Here, we took advantage of a unique collection of genotypes belonging to three main sub-species representative of tetraploid wheat domestication. These genotypes have been characterized for a variety of above and belowground morphological traits, and have been shown to display contrasted ecological strategies depending on domestication24. We characterized the rhizosphere microbiota of 39 selected accessions, homogeneously divided in four representative accession subsets corresponding to four main steps of the evolutionary history of Triticum turgidum i.e. wild, first domesticated, free threshing landraces and post Green Revolution elite lines respectively. We hypothesized that wheat domestication, by modifying key crop traits, might have weakened the association between wheat and its rhizosphere microbiota, and therefore led to significant changes in rhizosphere bacterial and fungal communities.
Materials and methods
Forty accessions of tetraploid wheat were selected from the four domestication series groups represented by the three subspecies T. turgidum ssp. dicoccoides (Körn) Thell, wild emmer), T. turgidum ssp. dicoccum, (cultivated emmer), and T. turgidum ssp. Durum (Desf) MacKey. This last sub-species was split in two subgroups to distinguish pre versus post Green Revolution durum wheat accessions; the first subgroup is issued from landraces and the second one related to semi dwarf elite accessions registered in Europe after the Green Revolution (from 1970s to 1990s) (Supplementary Table S1).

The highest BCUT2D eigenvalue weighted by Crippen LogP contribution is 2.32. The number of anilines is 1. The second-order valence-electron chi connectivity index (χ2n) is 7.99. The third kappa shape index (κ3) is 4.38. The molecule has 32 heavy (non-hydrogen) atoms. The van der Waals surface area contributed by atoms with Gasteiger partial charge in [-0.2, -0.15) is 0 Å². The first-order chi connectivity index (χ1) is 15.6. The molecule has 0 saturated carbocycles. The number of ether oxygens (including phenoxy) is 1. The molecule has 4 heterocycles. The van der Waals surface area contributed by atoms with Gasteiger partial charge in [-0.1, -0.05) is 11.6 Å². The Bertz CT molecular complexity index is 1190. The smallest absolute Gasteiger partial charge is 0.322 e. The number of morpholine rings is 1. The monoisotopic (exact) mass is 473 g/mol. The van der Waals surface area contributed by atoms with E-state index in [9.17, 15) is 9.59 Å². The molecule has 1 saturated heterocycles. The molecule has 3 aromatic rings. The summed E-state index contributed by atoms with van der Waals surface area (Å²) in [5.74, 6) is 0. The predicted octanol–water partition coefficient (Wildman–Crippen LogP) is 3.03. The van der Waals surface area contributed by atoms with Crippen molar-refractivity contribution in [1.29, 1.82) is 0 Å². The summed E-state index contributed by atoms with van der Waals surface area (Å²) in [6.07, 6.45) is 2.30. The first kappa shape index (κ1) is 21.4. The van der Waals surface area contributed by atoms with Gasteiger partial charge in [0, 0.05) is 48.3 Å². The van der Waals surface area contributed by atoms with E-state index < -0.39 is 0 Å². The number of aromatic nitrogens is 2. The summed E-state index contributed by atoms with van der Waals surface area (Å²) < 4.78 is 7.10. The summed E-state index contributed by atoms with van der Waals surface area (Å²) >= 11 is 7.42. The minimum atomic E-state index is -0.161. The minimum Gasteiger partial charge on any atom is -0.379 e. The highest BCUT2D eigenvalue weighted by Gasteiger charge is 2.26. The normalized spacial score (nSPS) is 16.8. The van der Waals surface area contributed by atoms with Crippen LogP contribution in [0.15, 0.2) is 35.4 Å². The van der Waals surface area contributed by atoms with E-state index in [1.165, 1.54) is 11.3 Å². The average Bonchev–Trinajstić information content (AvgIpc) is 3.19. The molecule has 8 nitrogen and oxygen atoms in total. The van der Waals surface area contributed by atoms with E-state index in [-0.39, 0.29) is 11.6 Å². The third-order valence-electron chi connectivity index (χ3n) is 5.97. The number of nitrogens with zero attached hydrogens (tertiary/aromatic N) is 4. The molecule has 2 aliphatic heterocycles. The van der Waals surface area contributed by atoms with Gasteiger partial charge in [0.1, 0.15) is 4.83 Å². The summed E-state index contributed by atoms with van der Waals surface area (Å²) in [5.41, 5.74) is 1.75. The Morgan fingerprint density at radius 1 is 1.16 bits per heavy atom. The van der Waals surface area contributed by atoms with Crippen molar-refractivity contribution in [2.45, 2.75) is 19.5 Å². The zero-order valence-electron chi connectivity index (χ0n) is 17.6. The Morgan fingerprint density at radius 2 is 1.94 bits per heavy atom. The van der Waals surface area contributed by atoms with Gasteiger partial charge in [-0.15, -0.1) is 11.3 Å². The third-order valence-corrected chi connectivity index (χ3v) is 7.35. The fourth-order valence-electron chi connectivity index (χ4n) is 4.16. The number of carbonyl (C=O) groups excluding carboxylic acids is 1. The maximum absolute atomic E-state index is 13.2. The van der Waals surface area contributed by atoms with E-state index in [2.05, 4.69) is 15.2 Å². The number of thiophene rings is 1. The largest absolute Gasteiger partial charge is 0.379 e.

For each group, ten accessions have been sampled to maximize the genetic diversity of each group based on 21 non-linked microsatellite markers mapped on 14 durum chromosomes25. The accessions came from seed collections maintained in different stock centers (see Supplementary Table S1). For each accession, seeds came from successive self-fertilizations realized in common gardens to limit residual heterozygosity and to ensure that the material is genetically fixed. Seeds were provided by INRAE UMR AGAP in Montpellier.
We set up the experiment at the INRAE-SupAgro campus (France, 43° 37′ 02″ N, 3° 51′ 18″ E) for a duration of 90 days in outdoor conditions (minimal temperature = 2 °C and maximal temperature = 19 °C). As described in Ref.24, plants were grown in 9 L pots (17.5 cm diameter and 38.5 cm depth) filled with 2 mm sieved topsoil taken from a natural grassland (France, 44° 26′ 25″ N, 3° 55′ 58″ E; 0.994 g N kg−1 soil, 4.17 g K kg−1 soil and 0.166 g P kg−1 soil). To synchronize germination, we put seeds into Petri dishes for 3 days at 4 °C, and 4 days at ambient temperature. After germination, two seedlings were transplanted (at 2 cm depth) in each pot and thinned to one plant per pot at the first leaf stage. We performed a randomized complete block design using five blocks, where each accession was represented by one plant in each block. To avoid water stress, plants were watered once or three times per week with 150 mL of tap water, according to climatic conditions. One accession from T. turgidum ssp. dicoccoides did not grow up during the experiment. We therefore removed it from the following analyses (Supplementary Table S1).